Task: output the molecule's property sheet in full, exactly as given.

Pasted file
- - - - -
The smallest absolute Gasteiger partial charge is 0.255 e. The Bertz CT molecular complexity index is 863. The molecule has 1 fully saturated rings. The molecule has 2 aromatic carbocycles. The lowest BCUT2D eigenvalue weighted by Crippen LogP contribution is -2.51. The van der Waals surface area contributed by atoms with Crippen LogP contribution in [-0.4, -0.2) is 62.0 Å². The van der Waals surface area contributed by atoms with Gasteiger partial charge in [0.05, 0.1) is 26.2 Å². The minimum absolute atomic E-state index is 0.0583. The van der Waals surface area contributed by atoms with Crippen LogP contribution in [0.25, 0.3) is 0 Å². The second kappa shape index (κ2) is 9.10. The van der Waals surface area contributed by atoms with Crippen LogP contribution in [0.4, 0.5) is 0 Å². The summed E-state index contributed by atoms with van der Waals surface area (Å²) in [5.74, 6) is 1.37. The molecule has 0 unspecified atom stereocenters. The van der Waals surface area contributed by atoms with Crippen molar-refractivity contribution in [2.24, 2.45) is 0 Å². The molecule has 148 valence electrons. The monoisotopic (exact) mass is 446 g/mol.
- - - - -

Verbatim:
The smallest absolute Gasteiger partial charge is 0.255 e. The Bertz CT molecular complexity index is 863. The molecule has 1 fully saturated rings. The molecule has 2 aromatic carbocycles. The lowest BCUT2D eigenvalue weighted by Crippen LogP contribution is -2.51. The van der Waals surface area contributed by atoms with Crippen LogP contribution in [-0.4, -0.2) is 62.0 Å². The van der Waals surface area contributed by atoms with Gasteiger partial charge in [0.05, 0.1) is 26.2 Å². The minimum absolute atomic E-state index is 0.0583. The van der Waals surface area contributed by atoms with Crippen LogP contribution in [0.25, 0.3) is 0 Å². The second kappa shape index (κ2) is 9.10. The van der Waals surface area contributed by atoms with Crippen LogP contribution in [0.4, 0.5) is 0 Å². The summed E-state index contributed by atoms with van der Waals surface area (Å²) in [5.74, 6) is 1.37. The molecule has 0 unspecified atom stereocenters. The van der Waals surface area contributed by atoms with Crippen molar-refractivity contribution in [2.24, 2.45) is 0 Å². The molecule has 148 valence electrons. The monoisotopic (exact) mass is 446 g/mol.